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Proposed soy export tax impacts Paraguayan farmers’ planting preparationqrcode

Jul. 4, 2017

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Jul. 4, 2017
The proposed tax on soybean exports out of Paraguay has placed Paraguayan farmers in a very difficult position just as they are making their final preparations for their 2017/18 planting. Farmers are concerned because if the proposed tax goes into effect for the 2017/18 growing season it could impact their acreage plans as well as their purchases of inputs and equipment.
The timing of a decision on the tax is important. The tax issue needs to be resolved no later than the end of July in order to allow time in August for farmers to decide on their input purchases to get the products delivered in time for the start of planting. There are no restrictions in Paraguay as to when farmers can start planting. They are allowed to plant whenever they feel the conditions are suitable. Typically, farmers in Paraguay may start planting corn by the end of August and they may start planting soybeans by the end of August or early September, if the conditions are acceptable.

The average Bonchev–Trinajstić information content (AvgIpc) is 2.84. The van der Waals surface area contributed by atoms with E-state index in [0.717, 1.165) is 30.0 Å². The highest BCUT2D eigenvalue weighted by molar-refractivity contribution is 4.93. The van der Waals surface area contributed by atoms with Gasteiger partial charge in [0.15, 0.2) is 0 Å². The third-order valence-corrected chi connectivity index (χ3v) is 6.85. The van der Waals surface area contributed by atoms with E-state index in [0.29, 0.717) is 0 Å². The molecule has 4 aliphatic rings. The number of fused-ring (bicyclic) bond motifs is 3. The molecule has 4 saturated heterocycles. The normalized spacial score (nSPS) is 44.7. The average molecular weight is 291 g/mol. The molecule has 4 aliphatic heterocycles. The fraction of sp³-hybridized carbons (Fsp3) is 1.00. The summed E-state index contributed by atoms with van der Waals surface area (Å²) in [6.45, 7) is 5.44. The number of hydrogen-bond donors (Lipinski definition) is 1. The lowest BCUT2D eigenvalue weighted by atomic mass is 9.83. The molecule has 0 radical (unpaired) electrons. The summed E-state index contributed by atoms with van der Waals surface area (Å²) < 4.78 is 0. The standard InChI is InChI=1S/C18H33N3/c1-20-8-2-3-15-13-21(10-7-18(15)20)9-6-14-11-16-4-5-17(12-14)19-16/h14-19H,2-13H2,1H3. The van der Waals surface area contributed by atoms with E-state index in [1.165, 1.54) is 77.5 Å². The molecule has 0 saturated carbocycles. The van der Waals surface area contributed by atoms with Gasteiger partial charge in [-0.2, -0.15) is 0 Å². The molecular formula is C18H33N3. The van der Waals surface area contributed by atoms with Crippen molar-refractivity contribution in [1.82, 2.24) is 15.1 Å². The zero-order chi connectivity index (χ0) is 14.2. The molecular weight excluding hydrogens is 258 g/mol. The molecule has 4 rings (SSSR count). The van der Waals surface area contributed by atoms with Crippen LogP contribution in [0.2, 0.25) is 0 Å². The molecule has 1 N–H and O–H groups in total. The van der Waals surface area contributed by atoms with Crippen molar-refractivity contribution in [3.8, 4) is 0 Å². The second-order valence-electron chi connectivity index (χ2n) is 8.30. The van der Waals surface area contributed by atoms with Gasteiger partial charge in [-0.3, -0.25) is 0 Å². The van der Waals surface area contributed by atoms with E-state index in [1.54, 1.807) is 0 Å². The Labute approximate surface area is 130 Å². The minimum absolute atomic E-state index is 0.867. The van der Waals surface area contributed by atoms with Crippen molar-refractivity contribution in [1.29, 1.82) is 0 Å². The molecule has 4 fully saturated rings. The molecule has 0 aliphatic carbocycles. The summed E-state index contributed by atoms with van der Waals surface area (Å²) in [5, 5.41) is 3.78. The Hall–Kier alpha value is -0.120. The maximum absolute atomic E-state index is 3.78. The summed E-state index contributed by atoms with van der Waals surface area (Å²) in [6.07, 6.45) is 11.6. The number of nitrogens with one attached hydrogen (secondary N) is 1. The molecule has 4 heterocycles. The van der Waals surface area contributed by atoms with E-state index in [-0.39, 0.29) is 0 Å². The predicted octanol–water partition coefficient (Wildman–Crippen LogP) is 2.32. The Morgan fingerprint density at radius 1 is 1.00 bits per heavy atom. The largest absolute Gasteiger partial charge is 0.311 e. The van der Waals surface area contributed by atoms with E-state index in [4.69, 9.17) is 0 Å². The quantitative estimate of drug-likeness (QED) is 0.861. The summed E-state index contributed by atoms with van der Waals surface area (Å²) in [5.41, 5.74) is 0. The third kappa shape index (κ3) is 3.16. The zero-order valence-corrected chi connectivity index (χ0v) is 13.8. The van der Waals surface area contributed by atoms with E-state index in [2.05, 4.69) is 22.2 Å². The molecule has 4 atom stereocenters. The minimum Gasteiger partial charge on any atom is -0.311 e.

An export tax on soybeans is being proposed as a way to increase revenue for the federal government and many politicians in Paraguay feel the ag sector is not paying its "fair share" of taxes. There are various proposals for the amount of tax from 5% to 15%. The President of Paraguay has expressed his opposition to the proposed export tax, but that does not necessarily mean that Congress won't try to impose the tax anyway.
Soybean production continues to increase in Paraguay and farmers would need to purchase additional equipment and inputs to handle the increased acreage, but some farmers have already canceled their purchases due to the uncertainty surrounding the tax. Many farmers' plans have been put on hold because suddenly the economic situation has changed. Farmers contend that a 15% export tax would make soybean production uneconomical and they don't want to commit to purchasing inputs until the tax issue has been resolved.


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